Itasca, IL — The National Safety Council encourages Americans along the East Coast to monitor the progress of Hurricane Florence, heed government warnings and be aware that other Atlantic storms may develop in the coming weeks as the country moves into the peak of hurricane season. Additionally, the Council urges Americans impacted by Tropical Depression Gordon to be aware of flash flooding.
Because severe weather and natural disasters can occur at any time with devastating effects, an impending storm is a timely reminder to review safety procedures. September is Emergency Preparedness Month, and the National Safety Council is calling on Americans to develop emergency kits and plans in the event of unpredictable, severe weather. In 2017, 59,985 weather events resulted 592 deaths and 4,270 injuries. Flash floods, tropical storms, and heat waves resulted in the most deaths during 2017.
NSC advises families to keep an emergency kit at home and in the car. Kits should contain basic needs to sustain a family for at least 72 hours. When putting together an emergency plan, families should practice various methods of evacuation or identify places to seek shelter, make emergency contact lists in case family members become separated and learn how their community alerts residents when severe weather or a natural disaster are imminent. Sample emergency kits and plans can be found at nsc.org/emergencykit.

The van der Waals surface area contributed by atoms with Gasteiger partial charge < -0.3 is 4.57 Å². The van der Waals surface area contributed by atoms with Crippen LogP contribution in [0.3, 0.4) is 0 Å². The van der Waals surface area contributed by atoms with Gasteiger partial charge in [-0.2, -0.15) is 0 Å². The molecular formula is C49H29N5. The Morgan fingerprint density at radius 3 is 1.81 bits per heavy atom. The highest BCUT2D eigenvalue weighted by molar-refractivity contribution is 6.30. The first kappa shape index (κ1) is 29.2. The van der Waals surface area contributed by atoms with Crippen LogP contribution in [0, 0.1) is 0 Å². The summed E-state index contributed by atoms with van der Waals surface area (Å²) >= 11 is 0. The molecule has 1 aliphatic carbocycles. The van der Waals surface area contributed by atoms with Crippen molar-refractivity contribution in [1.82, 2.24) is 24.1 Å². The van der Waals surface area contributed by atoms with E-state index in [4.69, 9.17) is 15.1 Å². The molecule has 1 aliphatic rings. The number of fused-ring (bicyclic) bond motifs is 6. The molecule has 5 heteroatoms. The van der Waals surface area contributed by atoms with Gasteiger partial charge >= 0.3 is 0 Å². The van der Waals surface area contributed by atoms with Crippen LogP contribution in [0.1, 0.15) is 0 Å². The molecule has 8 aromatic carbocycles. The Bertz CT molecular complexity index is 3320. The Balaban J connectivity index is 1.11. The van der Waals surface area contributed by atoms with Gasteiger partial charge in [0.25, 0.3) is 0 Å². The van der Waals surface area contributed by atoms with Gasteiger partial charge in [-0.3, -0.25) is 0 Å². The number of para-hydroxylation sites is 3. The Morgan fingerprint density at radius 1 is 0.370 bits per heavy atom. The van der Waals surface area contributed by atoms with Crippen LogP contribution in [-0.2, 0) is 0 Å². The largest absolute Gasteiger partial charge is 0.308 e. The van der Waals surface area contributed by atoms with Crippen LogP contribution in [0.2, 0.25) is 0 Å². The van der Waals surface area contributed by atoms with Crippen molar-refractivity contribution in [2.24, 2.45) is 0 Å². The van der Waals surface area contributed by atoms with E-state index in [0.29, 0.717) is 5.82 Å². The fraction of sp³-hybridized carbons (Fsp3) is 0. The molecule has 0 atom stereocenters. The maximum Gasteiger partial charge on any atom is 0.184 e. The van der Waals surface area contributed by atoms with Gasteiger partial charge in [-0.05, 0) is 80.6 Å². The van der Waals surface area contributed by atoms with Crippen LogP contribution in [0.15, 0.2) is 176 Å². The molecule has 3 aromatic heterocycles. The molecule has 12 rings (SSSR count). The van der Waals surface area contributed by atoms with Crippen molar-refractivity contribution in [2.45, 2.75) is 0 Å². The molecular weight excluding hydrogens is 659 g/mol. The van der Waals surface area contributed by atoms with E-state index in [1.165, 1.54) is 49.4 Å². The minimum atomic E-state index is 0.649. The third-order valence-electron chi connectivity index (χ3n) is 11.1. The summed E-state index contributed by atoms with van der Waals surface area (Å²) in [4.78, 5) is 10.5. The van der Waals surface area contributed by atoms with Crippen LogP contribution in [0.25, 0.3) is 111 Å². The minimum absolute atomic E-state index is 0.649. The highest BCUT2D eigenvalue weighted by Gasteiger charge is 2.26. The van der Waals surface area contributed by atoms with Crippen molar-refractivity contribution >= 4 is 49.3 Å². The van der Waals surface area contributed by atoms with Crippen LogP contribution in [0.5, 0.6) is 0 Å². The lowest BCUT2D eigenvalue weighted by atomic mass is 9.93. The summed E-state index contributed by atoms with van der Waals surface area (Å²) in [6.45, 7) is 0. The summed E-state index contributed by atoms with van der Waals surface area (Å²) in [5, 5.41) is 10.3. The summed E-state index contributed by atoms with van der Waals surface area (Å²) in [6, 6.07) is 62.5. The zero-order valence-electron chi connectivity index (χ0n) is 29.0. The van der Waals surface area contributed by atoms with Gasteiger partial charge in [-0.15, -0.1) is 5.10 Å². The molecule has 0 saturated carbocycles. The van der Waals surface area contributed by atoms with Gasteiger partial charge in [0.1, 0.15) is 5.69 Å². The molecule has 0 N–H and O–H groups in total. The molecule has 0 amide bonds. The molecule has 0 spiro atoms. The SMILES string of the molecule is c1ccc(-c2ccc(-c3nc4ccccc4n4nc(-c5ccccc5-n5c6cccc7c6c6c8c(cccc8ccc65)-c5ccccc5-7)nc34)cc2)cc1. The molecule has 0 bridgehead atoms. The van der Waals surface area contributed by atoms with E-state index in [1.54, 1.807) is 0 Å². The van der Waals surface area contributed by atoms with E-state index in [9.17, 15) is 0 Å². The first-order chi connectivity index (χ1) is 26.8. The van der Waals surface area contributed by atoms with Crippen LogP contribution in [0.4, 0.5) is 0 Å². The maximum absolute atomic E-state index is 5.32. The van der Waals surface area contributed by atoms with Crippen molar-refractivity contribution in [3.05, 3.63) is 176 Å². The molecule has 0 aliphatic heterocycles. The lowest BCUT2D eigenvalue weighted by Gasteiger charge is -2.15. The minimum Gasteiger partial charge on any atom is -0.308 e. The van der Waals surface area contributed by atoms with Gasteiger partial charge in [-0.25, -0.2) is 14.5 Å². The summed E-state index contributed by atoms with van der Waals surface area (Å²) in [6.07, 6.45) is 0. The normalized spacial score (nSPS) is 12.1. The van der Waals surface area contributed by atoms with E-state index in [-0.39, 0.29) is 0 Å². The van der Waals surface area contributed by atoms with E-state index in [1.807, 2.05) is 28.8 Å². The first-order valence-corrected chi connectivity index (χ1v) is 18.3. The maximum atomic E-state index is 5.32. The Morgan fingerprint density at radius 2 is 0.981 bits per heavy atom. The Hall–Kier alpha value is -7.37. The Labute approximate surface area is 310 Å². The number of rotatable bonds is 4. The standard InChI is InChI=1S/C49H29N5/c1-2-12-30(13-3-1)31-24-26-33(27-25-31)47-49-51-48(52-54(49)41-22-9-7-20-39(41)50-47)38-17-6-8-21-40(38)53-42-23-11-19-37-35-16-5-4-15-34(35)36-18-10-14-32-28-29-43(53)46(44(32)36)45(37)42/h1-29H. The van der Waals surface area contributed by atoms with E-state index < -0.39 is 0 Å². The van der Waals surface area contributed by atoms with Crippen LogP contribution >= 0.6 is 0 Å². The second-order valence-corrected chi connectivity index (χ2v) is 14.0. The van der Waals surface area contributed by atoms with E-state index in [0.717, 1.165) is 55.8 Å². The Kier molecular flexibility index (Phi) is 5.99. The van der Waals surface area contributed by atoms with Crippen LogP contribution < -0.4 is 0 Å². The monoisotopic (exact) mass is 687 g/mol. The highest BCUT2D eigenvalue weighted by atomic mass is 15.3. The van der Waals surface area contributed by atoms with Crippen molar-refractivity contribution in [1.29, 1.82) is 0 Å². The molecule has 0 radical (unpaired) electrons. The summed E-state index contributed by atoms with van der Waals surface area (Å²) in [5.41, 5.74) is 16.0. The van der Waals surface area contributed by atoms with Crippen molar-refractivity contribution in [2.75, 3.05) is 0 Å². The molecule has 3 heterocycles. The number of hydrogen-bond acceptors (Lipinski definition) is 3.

Tips for staying safe in hurricanes and for navigating flash floods include:
- Board up windows and secure loose items like patio furniture
- Establish an assembly point for family members to meet if separated, and choose one person everyone can contact with their whereabouts and status
- Take shelter in a sturdy building; avoid isolated sheds or other small structures, open areas, hilltops, the beach or boats
- If you are driving in heavy rain, try to safely exit the road, stay in the vehicle and turn on the emergency flashers
- Never drive into flooded areas; if flood waters rise around your car, abandon the car and move to higher ground
- Avoid contact with electrical equipment, cords, metal and water
- Listen for warning sirens, stay away from windows and exterior doors, and seek shelter in a bathroom or basement
- Stay indoors until authorities tell you it's safe to go outside
- Know your proximity to rivers, streams and dams
- During heavy rain, avoid underpasses, underground parking garages and basements
- Don't walk in water above your ankles; you can be swept off your feet in as little as 6 inches of rushing water
- Turn off the electricity and other utilities